snakebite city eleven - release 27 January 2003
Here's a brief look and links to some of the acts who have tracks on Snakebite City Eleven:
For the first time since the 1st vol of Snakebite City, this volume features not one,but two tracks
some bands.
Available from most record shops or  or  or £4.99 to Bluefiremusic,PO Box 16, Aldershot. GU12 5XY inc P&P!

Independent on Sunday
Live Review of Riviera, Bull and Gate, London
“…Tracks such as "International Lover", "Kiss No.38" ("in the back of a limousine", indeed) and "Now We've Got Europe" display an acute appreciation of continental romance and ageless glamour, and Russian singer Alexa's deader-than-deadpan delivery, unsmiling aloofness and Helsinki-blonde locks are reminiscent of Debbie Harry in the "Atomic" video. The presence of an unmanned drumkit behind them is deliciously ironic. All of Riviera's beats come from a drum machine christened RT-123. "It doesn't sweat," they explain, "and it never takes its shirt off." With the right producer, Riviera could go all the way”.
In fact during Dec 02 the band have recorded some tracks with Nick Rhodes (Duran Duran) producing.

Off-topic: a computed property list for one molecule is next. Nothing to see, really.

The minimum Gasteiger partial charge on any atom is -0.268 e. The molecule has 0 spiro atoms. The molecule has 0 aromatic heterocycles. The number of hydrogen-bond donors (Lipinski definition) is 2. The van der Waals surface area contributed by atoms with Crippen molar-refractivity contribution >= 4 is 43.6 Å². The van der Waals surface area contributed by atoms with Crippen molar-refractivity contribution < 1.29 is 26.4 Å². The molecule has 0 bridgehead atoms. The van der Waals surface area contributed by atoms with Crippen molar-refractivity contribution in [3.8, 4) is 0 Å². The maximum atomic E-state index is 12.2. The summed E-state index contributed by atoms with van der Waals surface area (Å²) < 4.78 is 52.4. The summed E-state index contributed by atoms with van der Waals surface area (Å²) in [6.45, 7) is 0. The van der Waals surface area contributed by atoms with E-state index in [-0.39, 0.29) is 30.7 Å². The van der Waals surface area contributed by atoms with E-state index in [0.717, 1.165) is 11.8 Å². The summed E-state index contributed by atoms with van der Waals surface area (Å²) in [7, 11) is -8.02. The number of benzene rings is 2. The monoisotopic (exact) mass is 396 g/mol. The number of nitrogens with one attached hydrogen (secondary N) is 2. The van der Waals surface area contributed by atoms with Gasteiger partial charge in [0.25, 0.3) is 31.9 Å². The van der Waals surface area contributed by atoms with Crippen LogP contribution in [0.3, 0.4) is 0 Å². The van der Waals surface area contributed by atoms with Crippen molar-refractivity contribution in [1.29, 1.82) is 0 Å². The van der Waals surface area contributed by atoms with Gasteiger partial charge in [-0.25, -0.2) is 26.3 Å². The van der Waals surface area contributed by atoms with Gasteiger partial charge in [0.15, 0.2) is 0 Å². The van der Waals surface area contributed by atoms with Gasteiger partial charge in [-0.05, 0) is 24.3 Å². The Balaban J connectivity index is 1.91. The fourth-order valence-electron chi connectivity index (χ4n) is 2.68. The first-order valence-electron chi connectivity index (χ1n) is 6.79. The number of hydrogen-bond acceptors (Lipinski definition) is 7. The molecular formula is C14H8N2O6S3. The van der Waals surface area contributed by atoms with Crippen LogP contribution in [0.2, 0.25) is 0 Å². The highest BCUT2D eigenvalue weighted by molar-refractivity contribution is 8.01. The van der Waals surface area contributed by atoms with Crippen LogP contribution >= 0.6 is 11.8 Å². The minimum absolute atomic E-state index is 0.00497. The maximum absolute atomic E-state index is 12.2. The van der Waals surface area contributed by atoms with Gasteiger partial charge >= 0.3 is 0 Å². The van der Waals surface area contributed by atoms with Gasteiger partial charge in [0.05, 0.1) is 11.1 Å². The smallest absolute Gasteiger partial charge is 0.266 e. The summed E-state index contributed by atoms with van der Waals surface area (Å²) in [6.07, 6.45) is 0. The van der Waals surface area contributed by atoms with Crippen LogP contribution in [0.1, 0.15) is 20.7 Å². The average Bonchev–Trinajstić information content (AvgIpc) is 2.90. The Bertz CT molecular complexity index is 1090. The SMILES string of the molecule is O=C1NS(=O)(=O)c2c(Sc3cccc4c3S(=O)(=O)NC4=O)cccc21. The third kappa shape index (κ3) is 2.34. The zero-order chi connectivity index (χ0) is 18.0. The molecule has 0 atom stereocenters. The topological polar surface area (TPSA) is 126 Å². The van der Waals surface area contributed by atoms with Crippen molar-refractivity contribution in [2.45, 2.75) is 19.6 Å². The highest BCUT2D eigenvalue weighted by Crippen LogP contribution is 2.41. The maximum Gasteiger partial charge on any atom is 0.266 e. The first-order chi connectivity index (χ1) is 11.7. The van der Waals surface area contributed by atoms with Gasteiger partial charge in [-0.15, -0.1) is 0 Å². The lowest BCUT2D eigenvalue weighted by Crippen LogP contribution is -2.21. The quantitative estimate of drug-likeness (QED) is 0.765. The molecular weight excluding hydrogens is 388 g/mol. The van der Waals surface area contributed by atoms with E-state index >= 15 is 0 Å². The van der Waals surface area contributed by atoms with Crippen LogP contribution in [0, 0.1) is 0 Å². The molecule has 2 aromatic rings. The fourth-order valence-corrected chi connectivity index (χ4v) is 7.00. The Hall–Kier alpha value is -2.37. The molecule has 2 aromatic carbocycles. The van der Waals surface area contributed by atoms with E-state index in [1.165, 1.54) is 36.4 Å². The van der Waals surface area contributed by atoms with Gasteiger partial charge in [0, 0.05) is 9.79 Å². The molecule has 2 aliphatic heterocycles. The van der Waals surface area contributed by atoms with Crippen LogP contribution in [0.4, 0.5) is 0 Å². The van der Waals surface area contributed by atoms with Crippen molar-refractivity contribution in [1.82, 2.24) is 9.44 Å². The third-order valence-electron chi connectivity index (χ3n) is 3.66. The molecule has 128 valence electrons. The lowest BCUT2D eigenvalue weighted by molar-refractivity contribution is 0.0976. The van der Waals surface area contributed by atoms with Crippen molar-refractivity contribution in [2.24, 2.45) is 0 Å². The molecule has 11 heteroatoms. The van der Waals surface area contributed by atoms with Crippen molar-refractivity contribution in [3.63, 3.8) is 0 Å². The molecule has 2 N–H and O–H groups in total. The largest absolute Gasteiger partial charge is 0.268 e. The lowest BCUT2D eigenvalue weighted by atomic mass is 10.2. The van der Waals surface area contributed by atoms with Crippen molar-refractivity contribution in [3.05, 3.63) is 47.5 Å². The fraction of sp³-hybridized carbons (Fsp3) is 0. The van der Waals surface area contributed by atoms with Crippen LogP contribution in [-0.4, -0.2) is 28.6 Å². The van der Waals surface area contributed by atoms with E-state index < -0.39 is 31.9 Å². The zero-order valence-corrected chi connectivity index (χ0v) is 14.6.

Independent -  Old Vic, London
Meanwhile, Back in Communist Russia... provide a taste of their own sordid emotional underworld. This British band's impressive debut album Indian Ink suggests a heavy debt to the seedy sexual monologues of Arab Strap, this time with a girl, Emily Gray, blankly and exhaustively confessing. Her slightly posh voice and cool demeanour recall Black Box Recorder's cut-glass nastiness, too, the voice at its best when it dominates the music's scraped synthetics. When the band's boys self-consciously fall to the floor to smash climactic drill noises, she swings her handbag and leaves. It's too forced, but the talent is clear.

Although drawing many of their musical influences from classic eighties synthpop sources, the Macondo sound is tailor made for the present. The songs tackle localised angst and suburbia-induced nausea with a begrudging dark humour, often revelling in the Great British tradition of complaining about one's surroundings whilst simultaneously doing nothing to change them.
Asked how the band would describe themselves they reply, "21st Century Reality Pop!"